Although the compounds represented by formula 1-1 to 1-36 may be prepared by using either the first method or the second method, polymeric compounds such as the compounds represented by formula 1-37 to 1-39 are preferably prepared by using the second method. Meanwhile, the polymeric compound represented by formula 1-40 may be prepared by the second method as a polymer, in the presence or absence of the step of introducing a halogen atom. Additionally, the polymeric compound represented by formula 1-41 may be prepared by using either the first method or the second method.

In a variant, each of polymeric materials of formulae 1-39, 1-40 and 1-41 may be prepared by forming a monomer first and then performing electro-polymerizaiton of the monomer.

Methods for preparing the compound represented by formula 1 will be explained in detail with reference to the following Preparation Examples.

The present invention also provides an organic light emitting device including a first electrode, an organic film having one or more layers and a second electrode, laminated successively, wherein at least one layer of the organic film contains at least one compound represented by formula 1.

The organic light emitting device according to the present invention includes a substrate, an anode, a cathode and an organic film disposed between the anode and cathode, the organic film having one or more layers. The organic film disposed between the anode and cathode may have an increased number of layers by further specializing the function of each layer. On the other hand, the organic film may have a decreased number of layers by using a multi-functional layer.

Preferably, the organic light emitting device according to the present invention have a structure including a substrate, anode, hole injection layer, hole transport layer, light emitting layer, electron transport layer and a cathode, when viewed from the bottom to the top. Additionally, a separate hole block layer may be interposed between the electron transport layer and the light emitting layer for the purpose of preventing holes from moving toward the electron transport layer.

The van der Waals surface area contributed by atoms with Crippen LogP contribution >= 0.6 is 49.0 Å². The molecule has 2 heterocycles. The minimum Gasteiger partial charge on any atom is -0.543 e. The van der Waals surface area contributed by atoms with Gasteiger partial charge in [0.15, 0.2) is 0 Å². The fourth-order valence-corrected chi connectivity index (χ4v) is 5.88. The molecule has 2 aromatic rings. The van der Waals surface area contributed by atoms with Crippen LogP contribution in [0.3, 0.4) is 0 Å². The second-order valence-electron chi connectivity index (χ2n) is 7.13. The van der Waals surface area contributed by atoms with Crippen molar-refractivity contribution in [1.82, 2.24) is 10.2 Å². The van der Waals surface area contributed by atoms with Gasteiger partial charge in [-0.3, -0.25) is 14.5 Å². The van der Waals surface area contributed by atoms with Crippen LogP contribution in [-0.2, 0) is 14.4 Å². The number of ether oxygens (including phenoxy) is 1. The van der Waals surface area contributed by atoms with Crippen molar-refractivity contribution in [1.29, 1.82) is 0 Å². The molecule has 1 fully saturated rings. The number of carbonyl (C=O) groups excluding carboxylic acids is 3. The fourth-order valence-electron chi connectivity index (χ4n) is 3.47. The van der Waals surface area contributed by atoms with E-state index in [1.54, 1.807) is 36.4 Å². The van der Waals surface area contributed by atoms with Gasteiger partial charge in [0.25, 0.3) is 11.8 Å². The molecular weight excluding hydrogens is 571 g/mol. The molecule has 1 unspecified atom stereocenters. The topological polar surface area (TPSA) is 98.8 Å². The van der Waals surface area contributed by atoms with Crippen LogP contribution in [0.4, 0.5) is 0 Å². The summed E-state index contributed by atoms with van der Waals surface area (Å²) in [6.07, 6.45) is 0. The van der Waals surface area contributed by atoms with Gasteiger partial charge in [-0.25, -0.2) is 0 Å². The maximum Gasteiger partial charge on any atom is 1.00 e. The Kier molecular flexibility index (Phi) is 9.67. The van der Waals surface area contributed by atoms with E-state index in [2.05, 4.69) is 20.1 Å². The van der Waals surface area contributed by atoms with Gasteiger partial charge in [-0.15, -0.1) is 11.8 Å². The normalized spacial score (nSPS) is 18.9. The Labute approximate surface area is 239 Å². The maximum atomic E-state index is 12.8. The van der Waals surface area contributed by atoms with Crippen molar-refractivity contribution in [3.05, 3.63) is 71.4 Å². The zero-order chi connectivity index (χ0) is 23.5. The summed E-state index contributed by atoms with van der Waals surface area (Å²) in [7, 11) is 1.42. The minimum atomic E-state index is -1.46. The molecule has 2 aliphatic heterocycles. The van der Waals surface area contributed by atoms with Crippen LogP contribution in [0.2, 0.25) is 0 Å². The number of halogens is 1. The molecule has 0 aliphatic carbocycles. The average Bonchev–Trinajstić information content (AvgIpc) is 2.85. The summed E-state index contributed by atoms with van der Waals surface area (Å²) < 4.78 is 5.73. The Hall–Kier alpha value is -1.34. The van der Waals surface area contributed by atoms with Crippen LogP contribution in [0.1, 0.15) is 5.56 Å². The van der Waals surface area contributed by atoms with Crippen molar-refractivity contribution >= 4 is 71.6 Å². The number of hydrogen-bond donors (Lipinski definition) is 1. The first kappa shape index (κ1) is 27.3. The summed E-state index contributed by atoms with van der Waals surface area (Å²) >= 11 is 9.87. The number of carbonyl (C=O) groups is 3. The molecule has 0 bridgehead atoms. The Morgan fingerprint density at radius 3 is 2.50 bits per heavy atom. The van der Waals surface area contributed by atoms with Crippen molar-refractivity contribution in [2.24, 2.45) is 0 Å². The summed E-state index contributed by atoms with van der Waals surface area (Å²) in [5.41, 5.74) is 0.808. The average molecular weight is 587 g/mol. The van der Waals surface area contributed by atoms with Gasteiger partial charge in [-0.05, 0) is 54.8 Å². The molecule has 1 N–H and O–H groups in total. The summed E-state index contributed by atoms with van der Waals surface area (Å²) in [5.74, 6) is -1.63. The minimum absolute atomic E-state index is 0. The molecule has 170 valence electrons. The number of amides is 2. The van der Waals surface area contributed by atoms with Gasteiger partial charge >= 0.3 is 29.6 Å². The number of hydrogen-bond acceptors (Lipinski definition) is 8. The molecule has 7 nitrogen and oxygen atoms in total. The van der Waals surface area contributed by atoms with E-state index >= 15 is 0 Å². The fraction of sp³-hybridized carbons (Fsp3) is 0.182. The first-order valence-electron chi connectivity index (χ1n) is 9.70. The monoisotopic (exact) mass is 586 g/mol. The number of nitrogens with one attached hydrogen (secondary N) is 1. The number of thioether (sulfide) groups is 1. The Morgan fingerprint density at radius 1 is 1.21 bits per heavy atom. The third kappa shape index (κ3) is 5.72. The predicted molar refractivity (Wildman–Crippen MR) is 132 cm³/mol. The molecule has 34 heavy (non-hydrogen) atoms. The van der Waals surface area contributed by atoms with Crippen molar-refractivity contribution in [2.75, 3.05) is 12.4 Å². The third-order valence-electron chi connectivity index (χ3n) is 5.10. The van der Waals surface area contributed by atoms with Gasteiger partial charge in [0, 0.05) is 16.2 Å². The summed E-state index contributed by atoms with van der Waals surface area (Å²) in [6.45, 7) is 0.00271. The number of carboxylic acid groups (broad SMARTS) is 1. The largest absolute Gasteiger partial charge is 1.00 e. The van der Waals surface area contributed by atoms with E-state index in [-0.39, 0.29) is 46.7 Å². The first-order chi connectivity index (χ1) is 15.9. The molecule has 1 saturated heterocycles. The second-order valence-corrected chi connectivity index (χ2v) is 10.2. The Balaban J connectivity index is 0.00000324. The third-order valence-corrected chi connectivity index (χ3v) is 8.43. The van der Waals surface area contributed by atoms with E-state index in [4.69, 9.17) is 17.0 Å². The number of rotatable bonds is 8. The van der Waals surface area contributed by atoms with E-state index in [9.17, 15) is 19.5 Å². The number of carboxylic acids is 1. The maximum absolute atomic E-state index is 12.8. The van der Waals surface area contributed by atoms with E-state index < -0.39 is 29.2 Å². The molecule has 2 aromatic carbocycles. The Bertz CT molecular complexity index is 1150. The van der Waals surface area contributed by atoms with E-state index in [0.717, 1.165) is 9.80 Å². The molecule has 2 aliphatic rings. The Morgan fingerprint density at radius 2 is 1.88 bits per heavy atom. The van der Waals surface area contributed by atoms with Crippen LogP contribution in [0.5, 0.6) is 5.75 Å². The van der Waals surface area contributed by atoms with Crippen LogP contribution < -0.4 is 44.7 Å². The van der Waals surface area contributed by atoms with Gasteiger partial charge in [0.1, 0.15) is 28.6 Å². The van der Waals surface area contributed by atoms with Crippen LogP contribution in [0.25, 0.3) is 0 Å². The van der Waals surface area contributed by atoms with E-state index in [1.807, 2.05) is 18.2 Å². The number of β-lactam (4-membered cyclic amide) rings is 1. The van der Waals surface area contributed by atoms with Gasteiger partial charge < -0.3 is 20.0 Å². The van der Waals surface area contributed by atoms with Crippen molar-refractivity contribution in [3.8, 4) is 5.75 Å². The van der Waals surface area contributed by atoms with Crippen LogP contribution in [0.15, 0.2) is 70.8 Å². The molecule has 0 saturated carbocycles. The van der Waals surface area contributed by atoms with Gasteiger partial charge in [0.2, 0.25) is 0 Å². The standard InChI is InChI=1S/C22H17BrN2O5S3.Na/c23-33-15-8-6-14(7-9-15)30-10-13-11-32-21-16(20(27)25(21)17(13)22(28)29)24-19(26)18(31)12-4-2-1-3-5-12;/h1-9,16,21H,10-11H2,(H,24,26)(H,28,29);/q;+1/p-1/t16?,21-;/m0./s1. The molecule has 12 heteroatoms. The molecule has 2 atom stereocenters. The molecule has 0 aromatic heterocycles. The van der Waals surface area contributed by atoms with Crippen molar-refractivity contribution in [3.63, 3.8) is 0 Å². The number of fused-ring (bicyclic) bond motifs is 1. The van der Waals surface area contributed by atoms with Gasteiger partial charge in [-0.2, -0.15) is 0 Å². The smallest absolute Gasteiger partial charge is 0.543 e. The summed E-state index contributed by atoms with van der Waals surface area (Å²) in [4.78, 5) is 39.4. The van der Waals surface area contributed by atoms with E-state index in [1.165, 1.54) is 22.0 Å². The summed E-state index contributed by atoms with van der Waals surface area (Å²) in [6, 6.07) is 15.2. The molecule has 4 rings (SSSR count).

Structures of the organic light emitting device according to the present invention are exemplified in FIGS. 1 to 5, but are not limited thereto. As shown in FIG. 1, the device includes an organic film having four layers. FIG. 2 shows a preferred embodiment including a light emitting layer having both functions as an electron transport layer and as a light emitting layer. FIG. 3 shows a preferred embodiment including a hole transport layer having both functions as a hole injection layer and as a hole transport layer. FIG. 4 shows a preferred embodiment including a light emitting layer having three functions as a hole injection layer, as a hole transport layer and as a light emitting layer at the same time. Further, FIG. 5 shows a preferred embodiment including a light emitting layer having four functions as a hole injection layer, as a hole transport layer, an electron transport layer and as a light emitting layer at the same time.

In the organic light emitting device according to the present invention, each layer can be formed as a thin film, which can be prepared by a conventional method known to one skilled in the art depending on the kinds of the materials used in each layer. More particularly, the thin film may be formed by using CVD (Chemical Vapor Deposition), EB (Electron Beam Vapor Deposition), thermal vapor deposition, sputtering or high-vacuum thermal evaporation methods. Otherwise, the thin film may be formed by a solution coating method including a spin coating, roll coating, screen printing, dip coating, doctor blading, ink jet printing and thermal transfer methods.

The compound of formula 1 may be used as a light emitting material in organic light emitting devices having structures as described above. In a variant, the compound of formula 1 may be used as a light emitting host for the shift of excitation energy facilitating the light emission of other dopants, or as a dopant. Two or more of compounds represented by formula 1 may be used in combination. Further, as long as the characteristics of the present invention can be maintained, the compound of formula 1 may be used in combination with other light emitting pigments.

When the compound of formula 1 is used as a dopant having an energy gap smaller than that of the host forming a light emitting layer, excitons generated in the host are transported to the dopant, thereby permitting an increase in light emitting efficiency. Further, when the compound of formula 1 has a cycloalkyl group derived from a sterically bulky camphorquinone compound, and specially has a chiral carbon atom on the cycloalkyl group, the light emitting material of formula 1 can form a racemate capable of reducing the packing phenomenon among molecules, resulting in minimization of quenching effect.

When the compound of formula 1 is used as a dopant, it may be doped totally or partially on the layer containing the same compound. The compound of formula 1 may be doped on the layer uniformly in the direction of the thickness or may have a concentration gradient along the thickness. The amount of the compound of formula 1 to be doped preferably ranges from 10−3 to 15 wt %, and more preferably ranges from 0.1 to 10 wt %, based on the weight of the host substance.

Additionally, the compound of formula 1 can have other functions needed for an organic film of an organic light emitting device (for example, hole injection, hole transport, electron transport or electron injection) in addition to the above-described light emitting function.